For example, recall a recent argument you had with someone. Then, remember the scenario from your own point of view. Replay it from the other’s point of view. Then review it again from an objective viewpoint.

    If you did this little exercise, I’ll bet you came away with an insight worthy of sharing.

    Here’s the moral of the story:

    To be a great writer, live fully. Throw yourself head first into your life, its problems and pain, joys and triumphs.

    Avoid nothing! Consider every point of view, without worrying about who is right or wrong. Most of all, don’t be afraid to feel and discover who you really are…

    Along the way, transfer your experience onto your computer screen in plain humility, without a care in the world as to how you will be received.

    You’ll be writing your level best. And that is all that matters.

    Mike Bundrant is director of the iNLP Center, an online personal development site offering certification in Neuro-Linguistic Programming. For the free NLP mini-course, Three Soul Stirring Questions that Reveal your Deepest Goals, click here.


    About the author

      Mike Bundrant

    • Dana says:

      Great post. Its information and challenging. I’m sharing this with others and challenging myself to be a better writer. Thanks.

      • Mike says:

        Awesome Dana – thanks for sharing it!

    • This is a wonderful post! Thank you for highlighting what drew me to writing in the first place, the reason I come back, time and again, to writing. It’s not that I “got it” – I think it’s totally a process for learning all of this – but that it feels true to me, every time I write from the heart and the gut, rather than simply my head.

      Thank you again!

      • Mike says:

        You are so welcome, Stephanie. I agree, writing from the heart is where it’s at – it is so simple and easy to forget!

    • Sara Foley says:

      I really enjoyed reading this. What you have written here is what I try to do with my writing, and I have found the reward to be increased self knowledge and better writing.

      • Mike says:

        Yes that is a good point, Sara. Forget writing. Self-knowledge is invaluable in and of itself. We all need it to function. and enhanced self-knowledge leads to optimal functioning – brings everything up a notch.

    • I loved this post. Sometimes I think the universe sends us just what we need. Thanks so much.

      • Mike says:

        Thanks Sheila – I am glad to be the messenger this time:)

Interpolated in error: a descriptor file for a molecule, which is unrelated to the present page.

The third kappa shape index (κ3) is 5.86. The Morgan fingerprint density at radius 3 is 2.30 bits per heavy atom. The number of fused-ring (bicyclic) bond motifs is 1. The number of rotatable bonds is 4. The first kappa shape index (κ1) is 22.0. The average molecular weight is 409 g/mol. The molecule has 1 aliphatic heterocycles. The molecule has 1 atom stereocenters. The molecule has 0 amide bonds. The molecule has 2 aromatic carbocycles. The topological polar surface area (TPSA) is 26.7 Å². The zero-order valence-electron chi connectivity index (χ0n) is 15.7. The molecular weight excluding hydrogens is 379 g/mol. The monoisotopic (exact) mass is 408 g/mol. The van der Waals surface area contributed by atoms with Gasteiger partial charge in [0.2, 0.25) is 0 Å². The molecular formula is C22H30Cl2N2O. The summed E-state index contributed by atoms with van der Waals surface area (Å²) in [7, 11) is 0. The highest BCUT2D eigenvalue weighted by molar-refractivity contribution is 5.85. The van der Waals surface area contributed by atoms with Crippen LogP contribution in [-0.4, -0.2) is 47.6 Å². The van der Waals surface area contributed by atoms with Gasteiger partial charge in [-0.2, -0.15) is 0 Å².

• Mike Bundrant says:

      @Vicky: I think we should all tape these ideas to our brains:)

    • I love this post! It’s a unique look at what the drivers are that help us create great content.

      Mike has been in touch with me. His comment responses are disappearing and we’re trying to figure out a solution.

      • Mike says:

        Thanks for your help, Mary!

    • PJ Reece says:

      Say no more! Seriously, close down this blog now and just leave this post up. I’ll do the same. Until we truly “get” this message… (oh why can’t I truly get it?) … what’s the point of continuing? And I second the comment about Brenda Ueland. What a gal! I think she wrote that book in the 1930s. Thanks, Mike!

      • Mike Bundrant says:

        WOW! This may be the best compliment I have ever received. Thank you! Yes, we should do a course for writers that does not focus one iota on writing skill, but on self-awareness. What good is the vehicle of writing without the fuel to drive it?

    • It’s not often you see a how-to type article taking an existential stance (“Embrace your pain.”)! Thanks so much for going out on a limb and bringing back some great inspiration.

      • Mike Bundrant says:

        I guess it is going out on a limb, but I wish it weren’t so. It seems so basic – good writing is fueled by self-awareness. The more self-aware we are, the more we have to contribute. When we deny ourselves access to our own mind and body, writing turns out pretty dull. Thanks for your thoughts.

    • Vickie says:

      This article should be taped to everyone’s computer so when they are feeling discouraged they can look at your encouraging words. Great job!!!

    • You made some really nice points there.

      Becoming an extraordinary writer starts with having a purpose. No, I’m not talking about an end result or a goal, but a solid purpose. Something on the “I-want-to-change-this-world” lines.

      Something magical happens when you focus on the larger than life aspect of writing. You suddenly start doing things that are way beyond other’s reach. You give yourself more freedom and understand how to enchant your readers with your words.

      So if you don’t have a real purpose, you will lack the burning desire to think big/make it big. And without that one desire, you’ll have a hard time being extraordinary.

      • Mike says:

        Excellent point, Mustafa. I couldn’t agree more – and it ties in nicely with basic self-awareness. How many of us trudge through life without an awareness of our larger purpose? Great reminder.